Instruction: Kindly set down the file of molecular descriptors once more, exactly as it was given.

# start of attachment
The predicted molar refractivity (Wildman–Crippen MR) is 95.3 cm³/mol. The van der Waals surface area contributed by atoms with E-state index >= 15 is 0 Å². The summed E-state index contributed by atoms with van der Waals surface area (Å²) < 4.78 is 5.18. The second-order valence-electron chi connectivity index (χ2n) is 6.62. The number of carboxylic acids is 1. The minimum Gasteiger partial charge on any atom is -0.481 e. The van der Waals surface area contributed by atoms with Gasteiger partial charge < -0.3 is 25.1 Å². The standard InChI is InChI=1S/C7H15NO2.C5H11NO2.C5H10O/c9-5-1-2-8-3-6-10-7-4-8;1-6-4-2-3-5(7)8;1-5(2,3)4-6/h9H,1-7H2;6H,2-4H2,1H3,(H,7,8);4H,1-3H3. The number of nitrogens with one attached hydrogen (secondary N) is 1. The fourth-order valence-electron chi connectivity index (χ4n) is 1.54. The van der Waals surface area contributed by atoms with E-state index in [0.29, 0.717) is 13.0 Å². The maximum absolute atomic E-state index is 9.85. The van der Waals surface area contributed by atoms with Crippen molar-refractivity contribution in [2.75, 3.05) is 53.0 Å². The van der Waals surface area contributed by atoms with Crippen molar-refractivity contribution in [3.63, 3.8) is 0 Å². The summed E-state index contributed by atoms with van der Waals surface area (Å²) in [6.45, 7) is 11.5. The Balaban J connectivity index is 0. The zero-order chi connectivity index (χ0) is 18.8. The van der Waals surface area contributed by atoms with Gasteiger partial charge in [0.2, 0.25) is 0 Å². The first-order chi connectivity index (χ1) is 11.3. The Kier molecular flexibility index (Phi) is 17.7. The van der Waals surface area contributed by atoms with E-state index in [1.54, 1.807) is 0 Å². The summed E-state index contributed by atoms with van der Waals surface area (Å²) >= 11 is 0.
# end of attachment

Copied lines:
The predicted molar refractivity (Wildman–Crippen MR) is 95.3 cm³/mol. The van der Waals surface area contributed by atoms with E-state index >= 15 is 0 Å². The summed E-state index contributed by atoms with van der Waals surface area (Å²) < 4.78 is 5.18. The second-order valence-electron chi connectivity index (χ2n) is 6.62. The number of carboxylic acids is 1. The minimum Gasteiger partial charge on any atom is -0.481 e. The van der Waals surface area contributed by atoms with Gasteiger partial charge < -0.3 is 25.1 Å². The standard InChI is InChI=1S/C7H15NO2.C5H11NO2.C5H10O/c9-5-1-2-8-3-6-10-7-4-8;1-6-4-2-3-5(7)8;1-5(2,3)4-6/h9H,1-7H2;6H,2-4H2,1H3,(H,7,8);4H,1-3H3. The number of nitrogens with one attached hydrogen (secondary N) is 1. The fourth-order valence-electron chi connectivity index (χ4n) is 1.54. The van der Waals surface area contributed by atoms with E-state index in [0.29, 0.717) is 13.0 Å². The maximum absolute atomic E-state index is 9.85. The van der Waals surface area contributed by atoms with Crippen molar-refractivity contribution in [2.75, 3.05) is 53.0 Å². The van der Waals surface area contributed by atoms with Crippen molar-refractivity contribution in [3.63, 3.8) is 0 Å². The summed E-state index contributed by atoms with van der Waals surface area (Å²) in [6.45, 7) is 11.5. The Balaban J connectivity index is 0. The zero-order chi connectivity index (χ0) is 18.8. The van der Waals surface area contributed by atoms with Gasteiger partial charge in [0.2, 0.25) is 0 Å². The first-order chi connectivity index (χ1) is 11.3. The Kier molecular flexibility index (Phi) is 17.7. The van der Waals surface area contributed by atoms with E-state index in [1.54, 1.807) is 0 Å². The summed E-state index contributed by atoms with van der Waals surface area (Å²) >= 11 is 0.